pedestrian citizenship

Yesterday morning, I took my camera along when I walked my son to school. Our walks are usually lively, largely because my son is full of stories, adventures, plots and plans. Yesterday was no different. First we were talking about homonyms – which led to monty python-esque statements (“That vile vial!”) and then he regaled me with a story about an invention that could help you climb mountains. This involved pulleys and buttons and wires and hooks. I’m sorry to say that I couldn’t quite keep it straight, but clearly he could.

It was a beautiful morning. We’d had a blizzard on Monday, and after we’d dug ourselves out, another 5 cm of fresh snow had fallen. Snow floated on the trees. Large flakes danced in the gentle wind. The air felt fresh. And time hadn’t quite returned to normal. We were still in that post-blizzard time languor.

It seemed like a perfect time to take some pictures. And so, lingering over the walk home, I did.

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But as I look back at the photos I took yesterday, I am struck more by the photos that I didn’t take than the ones that I did. What’s missing in the photos is not accidental; rather, I actively ignored, erased, and pushed it away. Cars. Cars. And more cars.

I don’t like cars. I can absolutely concede their usefulness. But I find them aesthetically displeasing. I find them environmentally toxic. I hate the culture that they foster.

St. John’s is an eminently walkable city. I’m in the suburbs and it’s only 4 km to the harbor and downtown, and less than 3 up to another shopping district. But the car rules supreme here. And in the winter, it’s a nightmare for those of us who prefer alternative modes of transportation.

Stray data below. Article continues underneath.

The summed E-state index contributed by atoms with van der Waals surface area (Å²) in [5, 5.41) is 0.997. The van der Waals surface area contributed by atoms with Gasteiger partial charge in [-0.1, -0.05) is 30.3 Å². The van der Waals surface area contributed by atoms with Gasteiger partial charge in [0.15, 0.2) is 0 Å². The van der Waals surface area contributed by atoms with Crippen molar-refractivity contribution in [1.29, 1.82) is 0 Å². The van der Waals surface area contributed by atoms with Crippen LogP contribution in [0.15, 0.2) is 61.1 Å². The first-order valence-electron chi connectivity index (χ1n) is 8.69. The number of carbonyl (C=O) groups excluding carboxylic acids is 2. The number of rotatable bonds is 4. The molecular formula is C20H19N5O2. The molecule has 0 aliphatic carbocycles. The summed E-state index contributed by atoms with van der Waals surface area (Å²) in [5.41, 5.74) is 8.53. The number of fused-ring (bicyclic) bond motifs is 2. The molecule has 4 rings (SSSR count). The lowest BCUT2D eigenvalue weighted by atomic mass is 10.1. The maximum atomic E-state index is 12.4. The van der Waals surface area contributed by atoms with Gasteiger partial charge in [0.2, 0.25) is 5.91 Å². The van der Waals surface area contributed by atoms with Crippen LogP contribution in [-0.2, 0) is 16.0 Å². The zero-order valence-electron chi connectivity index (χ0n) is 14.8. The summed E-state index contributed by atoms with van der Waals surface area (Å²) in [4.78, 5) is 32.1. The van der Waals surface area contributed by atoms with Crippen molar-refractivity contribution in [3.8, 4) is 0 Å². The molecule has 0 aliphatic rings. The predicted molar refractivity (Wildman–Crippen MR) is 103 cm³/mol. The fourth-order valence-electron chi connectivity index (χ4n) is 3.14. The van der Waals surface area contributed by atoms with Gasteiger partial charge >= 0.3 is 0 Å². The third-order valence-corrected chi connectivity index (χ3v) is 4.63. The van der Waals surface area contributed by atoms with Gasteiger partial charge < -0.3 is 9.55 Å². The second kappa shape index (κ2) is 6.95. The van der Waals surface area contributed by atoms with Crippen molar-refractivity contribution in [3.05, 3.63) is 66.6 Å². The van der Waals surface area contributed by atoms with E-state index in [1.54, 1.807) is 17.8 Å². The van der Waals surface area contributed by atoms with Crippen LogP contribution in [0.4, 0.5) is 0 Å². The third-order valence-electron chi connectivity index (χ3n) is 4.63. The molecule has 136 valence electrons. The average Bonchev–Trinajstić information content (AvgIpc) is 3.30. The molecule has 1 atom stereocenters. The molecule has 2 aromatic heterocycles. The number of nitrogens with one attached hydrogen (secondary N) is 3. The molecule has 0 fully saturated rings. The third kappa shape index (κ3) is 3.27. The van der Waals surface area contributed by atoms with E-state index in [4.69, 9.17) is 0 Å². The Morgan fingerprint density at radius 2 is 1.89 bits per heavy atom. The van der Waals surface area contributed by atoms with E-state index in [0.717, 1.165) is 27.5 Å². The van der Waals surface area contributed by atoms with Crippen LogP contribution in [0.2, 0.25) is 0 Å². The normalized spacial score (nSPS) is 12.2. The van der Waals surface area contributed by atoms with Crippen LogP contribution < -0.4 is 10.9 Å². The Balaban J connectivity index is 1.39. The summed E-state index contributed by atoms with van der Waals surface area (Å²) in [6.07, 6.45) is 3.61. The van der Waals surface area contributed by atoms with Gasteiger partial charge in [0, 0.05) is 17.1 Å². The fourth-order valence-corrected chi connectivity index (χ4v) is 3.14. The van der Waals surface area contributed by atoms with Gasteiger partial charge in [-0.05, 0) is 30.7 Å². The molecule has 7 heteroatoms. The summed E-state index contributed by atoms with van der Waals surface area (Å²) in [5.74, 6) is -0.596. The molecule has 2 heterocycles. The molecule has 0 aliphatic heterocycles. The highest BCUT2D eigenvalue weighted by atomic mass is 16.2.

Hard-working activist folks in this city have fought long and hard for city sidewalk clearing. Debates have been impassioned. Noisy. And ongoing now for years now – far longer, indeed, than our tenure in this city. It’s a bit better this year, but still. The city sidewalks in my neighbourhood are under 8 feet of snow. The roads, meanwhile, are perfectly plowed. The cars swipe two inches next to you. Most of them are careful. But nobody walking feels safe.

And still I walk. I walk to assert my right to the street. I walk because it feels good to be outside. I walk because the snow with my own eyes and under my own feet is much more magical than any snow through a window and under tires. I walk because it’s ridiculous to drive my son to school when school is only a five minute walk away.

But when we walk, I fear the cars. I fear their speed. And I know that there is nowhere for us to go if one comes barreling by.

There are no sidewalks in the winter. And because the city saw fit, at some point in the past, to approve endless neighbourhoods with no boulevards (the grassy patch between sidewalk and road), there’s no reliable way for homeowners to shovel their own walks. Believe me, we’ve tried. But when it’s 8 feet deep (no exaggeration), you don’t get far, even if you have a snowblower. To get through that, you need industrial equipment.

And so, when I look at the photos, I can’t see the wonder of freshly fallen snow.

Well, I can.

But it’s complicated by the fact that I had to watch my every step, worry about my son’s safety, dodge cars, and more. It is coloured by my frustrations at trying to pick my way over and around mountains of snow while cars whiz by at 70 km/hour.

If I had to pick a favourite photo, it would be the one of the two girls walking together. I see them almost every day. No idea what their names are, but we say “hello” now, nodding at each other with that kind of easy camaraderie that comes from sharing weather, walks, and snow. Their walk – and the one I took with my son – is my vision for what winter could – and should – be in this city.



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